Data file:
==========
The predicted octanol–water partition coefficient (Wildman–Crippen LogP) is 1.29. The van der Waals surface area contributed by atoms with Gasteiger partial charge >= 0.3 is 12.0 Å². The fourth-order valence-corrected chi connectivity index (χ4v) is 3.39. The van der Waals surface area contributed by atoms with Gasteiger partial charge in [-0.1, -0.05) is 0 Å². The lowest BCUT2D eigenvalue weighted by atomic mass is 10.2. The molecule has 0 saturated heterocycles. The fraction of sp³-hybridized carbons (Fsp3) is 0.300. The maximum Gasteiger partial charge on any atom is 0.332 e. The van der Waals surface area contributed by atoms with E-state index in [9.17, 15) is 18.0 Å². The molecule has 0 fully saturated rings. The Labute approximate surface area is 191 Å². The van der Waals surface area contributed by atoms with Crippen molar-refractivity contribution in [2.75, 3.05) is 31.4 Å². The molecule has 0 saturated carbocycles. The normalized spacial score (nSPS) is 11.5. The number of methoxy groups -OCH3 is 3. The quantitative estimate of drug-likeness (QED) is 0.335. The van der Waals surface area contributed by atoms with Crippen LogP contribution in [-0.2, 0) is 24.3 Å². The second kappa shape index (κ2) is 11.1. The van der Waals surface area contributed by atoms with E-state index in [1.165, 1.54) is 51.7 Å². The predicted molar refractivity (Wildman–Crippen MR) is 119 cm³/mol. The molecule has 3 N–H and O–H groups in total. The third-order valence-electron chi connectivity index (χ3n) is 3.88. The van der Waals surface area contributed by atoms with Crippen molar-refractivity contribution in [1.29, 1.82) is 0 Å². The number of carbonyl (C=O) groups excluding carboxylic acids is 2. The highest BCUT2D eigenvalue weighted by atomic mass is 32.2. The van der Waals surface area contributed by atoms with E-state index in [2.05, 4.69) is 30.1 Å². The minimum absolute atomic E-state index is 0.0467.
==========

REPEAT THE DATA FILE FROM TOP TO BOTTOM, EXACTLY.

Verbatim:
The predicted octanol–water partition coefficient (Wildman–Crippen LogP) is 1.29. The van der Waals surface area contributed by atoms with Gasteiger partial charge >= 0.3 is 12.0 Å². The fourth-order valence-corrected chi connectivity index (χ4v) is 3.39. The van der Waals surface area contributed by atoms with Gasteiger partial charge in [-0.1, -0.05) is 0 Å². The lowest BCUT2D eigenvalue weighted by atomic mass is 10.2. The molecule has 0 saturated heterocycles. The fraction of sp³-hybridized carbons (Fsp3) is 0.300. The maximum Gasteiger partial charge on any atom is 0.332 e. The van der Waals surface area contributed by atoms with E-state index in [9.17, 15) is 18.0 Å². The molecule has 0 fully saturated rings. The Labute approximate surface area is 191 Å². The van der Waals surface area contributed by atoms with Crippen molar-refractivity contribution in [2.75, 3.05) is 31.4 Å². The molecule has 0 saturated carbocycles. The normalized spacial score (nSPS) is 11.5. The number of methoxy groups -OCH3 is 3. The quantitative estimate of drug-likeness (QED) is 0.335. The van der Waals surface area contributed by atoms with Crippen LogP contribution in [-0.2, 0) is 24.3 Å². The second kappa shape index (κ2) is 11.1. The van der Waals surface area contributed by atoms with E-state index in [1.165, 1.54) is 51.7 Å². The predicted molar refractivity (Wildman–Crippen MR) is 119 cm³/mol. The molecule has 3 N–H and O–H groups in total. The third-order valence-electron chi connectivity index (χ3n) is 3.88. The van der Waals surface area contributed by atoms with Crippen molar-refractivity contribution in [1.29, 1.82) is 0 Å². The number of carbonyl (C=O) groups excluding carboxylic acids is 2. The highest BCUT2D eigenvalue weighted by atomic mass is 32.2. The van der Waals surface area contributed by atoms with E-state index in [2.05, 4.69) is 30.1 Å². The minimum absolute atomic E-state index is 0.0467.